Being an ER doc is not just a job, it’s many jobs. Dr. Amita Sudhir, an ER colleague, pointed this out to me recently, and we explored it in a series of email exchanges.
AS: I didn’t know how many hats I was going to wear when I started this job. Some of them sit more comfortably than others, but they are all essential parts of being an EM physician. Here are a few:
Chaplain: in a recent documentary about emergency medicine, a physician describes emergency departments (EDs) as the cathedrals of the 21st century, because we are the last-resort refuge of many. It makes sense, then, that the ED doc must take on a pastoral role. No one teaches us how to do this in medical school, but sometimes the only thing there is to offer is comfort. You have to do it without knowing the religious background or beliefs of your patient or them knowing yours. And we have to do it in the blink of an eye because there are dozens of other patients waiting for us, some of whom need what we have to offer medically. This role is most prominent in the death notification. We can explain the medical reasons for why someone’s family member died, but in the end, they often only want to know if they suffered and if they could have done anything to prevent it. Survivor’s guilt is a powerful thing and anything we can say to prevent its onset is helpful.
RCR: This is hard-won knowledge indeed. In addition to ministering to patients and families suddenly going through the worst moments in their lives we also must shepherd our residents, students, and staff through these cataclysms time and again in ways that preserve their compassion and promote resiliency so that they can continue this hard work. In a previous column one of my nursing colleagues shared our “Pause,” a silent moment after a failed resuscitation, honoring the dead and acknowledging the feelings of the caregivers who must move on.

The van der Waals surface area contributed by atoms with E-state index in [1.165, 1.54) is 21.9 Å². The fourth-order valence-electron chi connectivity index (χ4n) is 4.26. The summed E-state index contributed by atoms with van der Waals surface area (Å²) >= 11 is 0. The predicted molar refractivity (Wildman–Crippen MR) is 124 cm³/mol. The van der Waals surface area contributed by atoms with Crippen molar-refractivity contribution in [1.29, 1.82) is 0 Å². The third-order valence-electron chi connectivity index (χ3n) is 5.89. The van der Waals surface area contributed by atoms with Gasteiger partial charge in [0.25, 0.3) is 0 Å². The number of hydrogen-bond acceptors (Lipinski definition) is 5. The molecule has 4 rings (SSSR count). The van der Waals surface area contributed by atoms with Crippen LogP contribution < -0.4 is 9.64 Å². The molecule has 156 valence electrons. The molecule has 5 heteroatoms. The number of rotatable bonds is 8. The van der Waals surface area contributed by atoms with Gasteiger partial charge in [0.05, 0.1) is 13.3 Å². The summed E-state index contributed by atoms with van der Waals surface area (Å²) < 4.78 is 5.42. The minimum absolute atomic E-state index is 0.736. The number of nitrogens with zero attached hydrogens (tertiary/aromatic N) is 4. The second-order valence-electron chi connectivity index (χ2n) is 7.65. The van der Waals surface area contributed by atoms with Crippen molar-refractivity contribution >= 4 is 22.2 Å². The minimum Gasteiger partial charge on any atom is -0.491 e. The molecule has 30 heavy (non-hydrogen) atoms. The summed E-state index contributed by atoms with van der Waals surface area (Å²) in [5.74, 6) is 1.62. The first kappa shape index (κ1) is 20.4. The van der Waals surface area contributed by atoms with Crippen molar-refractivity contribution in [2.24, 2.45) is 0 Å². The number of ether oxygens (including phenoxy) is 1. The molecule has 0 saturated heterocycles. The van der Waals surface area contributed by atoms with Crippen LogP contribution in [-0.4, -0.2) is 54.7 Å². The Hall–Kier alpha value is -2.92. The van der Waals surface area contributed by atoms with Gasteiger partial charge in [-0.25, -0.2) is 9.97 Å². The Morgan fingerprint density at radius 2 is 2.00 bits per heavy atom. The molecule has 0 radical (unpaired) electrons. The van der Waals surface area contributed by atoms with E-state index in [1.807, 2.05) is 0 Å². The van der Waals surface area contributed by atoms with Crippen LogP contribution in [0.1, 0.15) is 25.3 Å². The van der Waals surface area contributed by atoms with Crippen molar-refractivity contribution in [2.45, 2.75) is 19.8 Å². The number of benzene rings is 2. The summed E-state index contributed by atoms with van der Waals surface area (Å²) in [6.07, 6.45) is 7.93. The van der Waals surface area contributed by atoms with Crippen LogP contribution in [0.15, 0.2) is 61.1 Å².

AS: Parent: Every so often, we deal with drunk college students. Most are over 18 so we are not allowed to let their parents know that their child drank “just a couple” of beers and ended up on a stretcher in an ED hallway. When they sober up and are discharged, we find ourselves in loco parentis, lecturing them about the bad things that can happen when they drink too much. And then there are the patients, many old enough to have their own children, who come in for a cold. Drink plenty of fluids and gargle with salt water, we tell them. “That’s what my mom said!” they exclaim with some surprise. Well, it turns out your mom is often right.
RCR: Well, when the parents get the ER bill there may be some explaining to do.
RCR: Bouncer: Once in a while a patient under the influence of alcohol or drugs will attempt to assault our staff. This gets the entire staff’s attention very quickly and in true ER fashion a team response occurs immediately to immobilize the patient safely, with many hands making light the work.
Also, Substance abuse counselor: See above.
AS: Nurse: Sometimes the simple act of getting a blanket or a cup of water for a patient makes all the difference in the world.
RCR: Friend: Some of our patients we know well and they come in from time to time with a quasi-medical complaint but really more just to have some social interaction. In their personal lives they are isolated by illness or personality disorders and have few other opportunities for human contact. They know all the doctors and nurses by name and joke with us as we go about our business caring for the other patients. Eventually we make up a quasi-medical discharge plan and off they go, refreshed, until the next time.
And, as usual in our exchanges, Dr. Sudhir has the last word.
AS: Clinical medicine is often satisfying, but sometimes frustrating. It’s good to remember that we have other roles as well. Hippocrates said the goal of medicine was to “cure sometimes, relieve often, comfort always.” It’s often the other roles that provide the most comfort (except maybe bouncer!), not just to the patient, but the physician too. (And generally, I leave the bouncing to Dr. Reiser and his martial arts skills.)